by Samuel Zane Farrell
Listen up, ghouls and girls: Janette Zang, author of The Big Book of Supernatural Americana and Thirteen Most Haunted Houses of America, will be in town next week to promote her latest book, Possession and Witchcraft in New England.
Keep sending us your weirdest, most bizarre ghost stories. The Innsmouth local with the scariest tale of them all gets a signed copy of the book and dinner with Janette at one of Innsmouth’s most exclusive restaurants, all courtesy of Innsmouth Free Press!
So, keep writing those stories. Meanwhile, here’s another spine-tingling tale that made it into our mailroom:
The door to the Siren swung open, as if it was inviting me in. It was uncommonly dark outside and uncommonly cold as well, and I was seeking a brief refuge from the elements; the cold was exacerbating the symptoms of my multiple sclerosis.
I try to avoid inclement weather as often as I can. And, I must admit, the Siren particularly interested me because of its past. I am a bit of a poet, and the pub is the poet’s home.
I was wearing a long gray coat, but that meant nothing to the wind outside. My short, dark hair was messy and my clothing was in a similar state of disarray.
The symptoms of my multiple sclerosis were in a most powerful way that night. My tremor was affecting me deeply, and my entire body was incessantly, uncontrollably atremble.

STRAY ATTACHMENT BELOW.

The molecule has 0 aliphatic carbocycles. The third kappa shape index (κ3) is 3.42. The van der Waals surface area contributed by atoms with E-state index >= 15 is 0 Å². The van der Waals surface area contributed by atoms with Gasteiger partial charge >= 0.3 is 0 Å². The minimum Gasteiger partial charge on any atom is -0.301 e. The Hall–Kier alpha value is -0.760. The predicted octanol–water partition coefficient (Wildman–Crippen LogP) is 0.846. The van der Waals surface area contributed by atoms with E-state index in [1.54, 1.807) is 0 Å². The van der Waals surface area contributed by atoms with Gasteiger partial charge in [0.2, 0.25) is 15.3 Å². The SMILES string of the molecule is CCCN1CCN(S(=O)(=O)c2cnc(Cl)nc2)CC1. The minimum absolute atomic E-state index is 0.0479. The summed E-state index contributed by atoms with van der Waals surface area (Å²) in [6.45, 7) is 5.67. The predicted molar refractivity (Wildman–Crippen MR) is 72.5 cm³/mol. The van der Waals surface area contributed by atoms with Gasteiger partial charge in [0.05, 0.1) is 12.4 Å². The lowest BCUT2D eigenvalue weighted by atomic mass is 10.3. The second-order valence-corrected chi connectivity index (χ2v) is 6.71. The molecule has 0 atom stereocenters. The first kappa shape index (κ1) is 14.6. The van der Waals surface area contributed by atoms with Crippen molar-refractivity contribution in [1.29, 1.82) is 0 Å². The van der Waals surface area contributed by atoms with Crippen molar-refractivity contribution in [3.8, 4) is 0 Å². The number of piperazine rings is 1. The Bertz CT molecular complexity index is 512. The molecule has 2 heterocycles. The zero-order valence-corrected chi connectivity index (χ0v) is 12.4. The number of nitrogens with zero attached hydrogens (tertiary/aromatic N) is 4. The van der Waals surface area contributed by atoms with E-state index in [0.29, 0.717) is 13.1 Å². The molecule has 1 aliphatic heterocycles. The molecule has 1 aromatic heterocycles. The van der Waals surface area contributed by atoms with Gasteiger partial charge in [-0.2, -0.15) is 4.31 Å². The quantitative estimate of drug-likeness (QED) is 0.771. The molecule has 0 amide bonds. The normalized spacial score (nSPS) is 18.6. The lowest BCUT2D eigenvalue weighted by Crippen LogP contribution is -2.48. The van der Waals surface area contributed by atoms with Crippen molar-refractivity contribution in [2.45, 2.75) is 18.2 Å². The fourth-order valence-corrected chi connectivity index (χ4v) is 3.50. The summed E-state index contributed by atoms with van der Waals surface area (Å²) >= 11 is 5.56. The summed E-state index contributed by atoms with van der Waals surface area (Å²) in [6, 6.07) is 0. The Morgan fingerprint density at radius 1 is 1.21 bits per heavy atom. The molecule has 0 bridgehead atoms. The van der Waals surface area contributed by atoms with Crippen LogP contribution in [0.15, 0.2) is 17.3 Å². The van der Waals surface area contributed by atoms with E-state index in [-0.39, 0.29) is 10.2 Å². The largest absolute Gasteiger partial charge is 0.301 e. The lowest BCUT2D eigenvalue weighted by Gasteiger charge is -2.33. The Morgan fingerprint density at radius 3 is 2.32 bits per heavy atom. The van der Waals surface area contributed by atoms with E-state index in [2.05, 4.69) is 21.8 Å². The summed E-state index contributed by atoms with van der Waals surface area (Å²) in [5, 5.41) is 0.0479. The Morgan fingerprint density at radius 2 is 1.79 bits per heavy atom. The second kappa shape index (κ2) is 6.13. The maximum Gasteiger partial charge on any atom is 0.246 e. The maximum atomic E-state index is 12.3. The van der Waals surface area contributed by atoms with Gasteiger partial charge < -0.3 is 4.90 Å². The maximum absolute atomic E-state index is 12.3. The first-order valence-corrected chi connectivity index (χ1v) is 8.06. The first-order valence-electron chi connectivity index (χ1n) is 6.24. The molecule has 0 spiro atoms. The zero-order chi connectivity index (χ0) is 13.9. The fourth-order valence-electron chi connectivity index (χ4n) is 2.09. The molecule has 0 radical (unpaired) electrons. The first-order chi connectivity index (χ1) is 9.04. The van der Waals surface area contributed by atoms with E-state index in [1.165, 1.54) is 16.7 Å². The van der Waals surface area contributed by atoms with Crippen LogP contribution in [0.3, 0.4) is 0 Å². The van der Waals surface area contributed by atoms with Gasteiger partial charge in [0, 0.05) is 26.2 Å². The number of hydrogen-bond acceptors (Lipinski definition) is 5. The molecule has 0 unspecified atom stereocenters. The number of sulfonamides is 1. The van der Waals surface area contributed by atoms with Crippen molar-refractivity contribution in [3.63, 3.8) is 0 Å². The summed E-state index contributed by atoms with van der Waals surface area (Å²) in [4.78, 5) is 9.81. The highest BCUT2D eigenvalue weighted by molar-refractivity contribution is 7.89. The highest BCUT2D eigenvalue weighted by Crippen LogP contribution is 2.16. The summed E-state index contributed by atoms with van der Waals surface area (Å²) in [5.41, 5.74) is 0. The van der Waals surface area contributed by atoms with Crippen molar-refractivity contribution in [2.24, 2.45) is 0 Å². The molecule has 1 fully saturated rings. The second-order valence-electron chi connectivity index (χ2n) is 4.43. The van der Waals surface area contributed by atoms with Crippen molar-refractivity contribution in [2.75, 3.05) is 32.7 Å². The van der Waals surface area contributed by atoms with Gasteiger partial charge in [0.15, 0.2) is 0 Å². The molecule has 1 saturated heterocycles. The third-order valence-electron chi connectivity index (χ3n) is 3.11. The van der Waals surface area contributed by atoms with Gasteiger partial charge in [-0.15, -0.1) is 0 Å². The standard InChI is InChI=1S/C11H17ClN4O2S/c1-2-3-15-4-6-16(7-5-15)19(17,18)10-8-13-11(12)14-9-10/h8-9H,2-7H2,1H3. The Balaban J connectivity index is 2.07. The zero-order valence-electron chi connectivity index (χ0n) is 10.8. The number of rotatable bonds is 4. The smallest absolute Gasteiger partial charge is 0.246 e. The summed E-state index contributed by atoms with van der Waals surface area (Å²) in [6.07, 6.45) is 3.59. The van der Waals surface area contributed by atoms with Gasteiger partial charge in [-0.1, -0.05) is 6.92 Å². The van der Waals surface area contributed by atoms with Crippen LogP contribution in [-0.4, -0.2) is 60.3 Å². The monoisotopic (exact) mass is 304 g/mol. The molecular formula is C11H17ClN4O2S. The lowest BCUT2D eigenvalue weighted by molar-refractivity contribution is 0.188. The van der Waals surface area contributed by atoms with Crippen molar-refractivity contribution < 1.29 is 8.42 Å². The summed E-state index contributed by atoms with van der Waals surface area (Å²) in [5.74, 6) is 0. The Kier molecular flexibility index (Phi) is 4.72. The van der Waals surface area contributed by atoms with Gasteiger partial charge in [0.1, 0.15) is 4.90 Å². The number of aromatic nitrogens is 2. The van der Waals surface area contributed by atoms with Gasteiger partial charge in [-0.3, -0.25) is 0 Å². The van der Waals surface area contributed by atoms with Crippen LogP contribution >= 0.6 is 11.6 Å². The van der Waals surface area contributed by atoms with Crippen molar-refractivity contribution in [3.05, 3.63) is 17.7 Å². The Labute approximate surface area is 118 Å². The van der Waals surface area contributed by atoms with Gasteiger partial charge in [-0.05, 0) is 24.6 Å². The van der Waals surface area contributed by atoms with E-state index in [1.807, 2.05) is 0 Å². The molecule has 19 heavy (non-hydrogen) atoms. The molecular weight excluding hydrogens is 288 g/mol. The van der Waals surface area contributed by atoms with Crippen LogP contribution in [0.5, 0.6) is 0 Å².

I walked in, creating a deep thud with every step on the wooden floor. I heard singing: some old drinking song of an unfamiliar origin. I looked around; all of the chairs were overturned and mounted on the table-tops, as if the place were closed. Still, I heard singing.
I walked further into the bar, toward the counter. I could sit and rest for a moment there. I sat on a barstool and turned my head to the right, trying to see down a hallway where I thought the voices were originating from. I saw no one at all.
In disbelief, I turned my head back to the left. There sat a fresh pint of beer. I started laughing nervously. After all, no one was even in there!
I knew that I was not tired enough to be seeing things and I decided to leave, lest I become familiar with even more strangeness. I turned around as I stood and saw a mirror. My reflection was fine, but the image of a woman stood behind me!
The woman started to open her mouth, as if to scream. I turned around quickly, but saw nothing. I turned back and looked into the mirror once again; there was only my own reflection.
I wiped several beads of a nervous sweat from my forehead with my still-shaking right hand, then looked back up at the mirror.
All of the tables, once topped by the chairs, were now set, ready for customers. I quite nearly fainted right then, but I figured it’d be best to at least run outside before doing so.
So, I left that instant, no matter the jolly singing which continued to echo through the pub. When I stumbled outside, I realized that I was shaking even more than when I went in! Fear is a great motivator, isn’t it?